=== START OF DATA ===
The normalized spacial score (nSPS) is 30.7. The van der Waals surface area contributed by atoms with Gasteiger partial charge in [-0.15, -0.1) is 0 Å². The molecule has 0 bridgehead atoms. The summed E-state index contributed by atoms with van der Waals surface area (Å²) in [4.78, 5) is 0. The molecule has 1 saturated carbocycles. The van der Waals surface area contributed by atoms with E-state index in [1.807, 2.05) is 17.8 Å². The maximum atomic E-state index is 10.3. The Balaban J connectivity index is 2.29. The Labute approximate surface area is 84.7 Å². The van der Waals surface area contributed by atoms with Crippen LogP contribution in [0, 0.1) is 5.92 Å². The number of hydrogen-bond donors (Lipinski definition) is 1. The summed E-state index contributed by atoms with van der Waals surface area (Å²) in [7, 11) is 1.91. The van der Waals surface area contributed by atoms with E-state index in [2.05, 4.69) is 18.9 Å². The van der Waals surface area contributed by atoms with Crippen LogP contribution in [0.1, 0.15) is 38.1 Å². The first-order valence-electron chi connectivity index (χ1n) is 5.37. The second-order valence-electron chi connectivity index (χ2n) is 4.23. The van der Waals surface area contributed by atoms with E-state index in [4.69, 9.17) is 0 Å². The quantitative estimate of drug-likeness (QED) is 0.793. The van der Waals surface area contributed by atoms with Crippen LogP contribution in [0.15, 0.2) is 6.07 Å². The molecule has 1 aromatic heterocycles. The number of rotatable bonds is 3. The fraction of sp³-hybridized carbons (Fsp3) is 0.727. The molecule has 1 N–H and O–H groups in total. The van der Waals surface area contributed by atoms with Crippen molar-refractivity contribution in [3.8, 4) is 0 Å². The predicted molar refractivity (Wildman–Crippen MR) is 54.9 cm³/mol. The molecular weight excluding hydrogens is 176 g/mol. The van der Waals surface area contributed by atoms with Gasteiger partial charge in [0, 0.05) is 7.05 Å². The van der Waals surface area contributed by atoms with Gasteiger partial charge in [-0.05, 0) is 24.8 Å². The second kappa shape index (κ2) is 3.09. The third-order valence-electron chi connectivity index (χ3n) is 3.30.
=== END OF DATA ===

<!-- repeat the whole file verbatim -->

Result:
The normalized spacial score (nSPS) is 30.7. The van der Waals surface area contributed by atoms with Gasteiger partial charge in [-0.15, -0.1) is 0 Å². The molecule has 0 bridgehead atoms. The summed E-state index contributed by atoms with van der Waals surface area (Å²) in [4.78, 5) is 0. The molecule has 1 saturated carbocycles. The van der Waals surface area contributed by atoms with E-state index in [1.807, 2.05) is 17.8 Å². The maximum atomic E-state index is 10.3. The Balaban J connectivity index is 2.29. The Labute approximate surface area is 84.7 Å². The van der Waals surface area contributed by atoms with Crippen LogP contribution in [0, 0.1) is 5.92 Å². The number of hydrogen-bond donors (Lipinski definition) is 1. The summed E-state index contributed by atoms with van der Waals surface area (Å²) in [7, 11) is 1.91. The van der Waals surface area contributed by atoms with E-state index in [2.05, 4.69) is 18.9 Å². The van der Waals surface area contributed by atoms with Crippen LogP contribution in [0.1, 0.15) is 38.1 Å². The first-order valence-electron chi connectivity index (χ1n) is 5.37. The second-order valence-electron chi connectivity index (χ2n) is 4.23. The van der Waals surface area contributed by atoms with E-state index in [4.69, 9.17) is 0 Å². The quantitative estimate of drug-likeness (QED) is 0.793. The van der Waals surface area contributed by atoms with Crippen LogP contribution in [0.15, 0.2) is 6.07 Å². The molecule has 1 aromatic heterocycles. The number of rotatable bonds is 3. The fraction of sp³-hybridized carbons (Fsp3) is 0.727. The molecule has 1 N–H and O–H groups in total. The van der Waals surface area contributed by atoms with Crippen molar-refractivity contribution in [3.8, 4) is 0 Å². The predicted molar refractivity (Wildman–Crippen MR) is 54.9 cm³/mol. The molecular weight excluding hydrogens is 176 g/mol. The van der Waals surface area contributed by atoms with Gasteiger partial charge in [0, 0.05) is 7.05 Å². The van der Waals surface area contributed by atoms with Gasteiger partial charge in [-0.05, 0) is 24.8 Å². The second kappa shape index (κ2) is 3.09. The third-order valence-electron chi connectivity index (χ3n) is 3.30.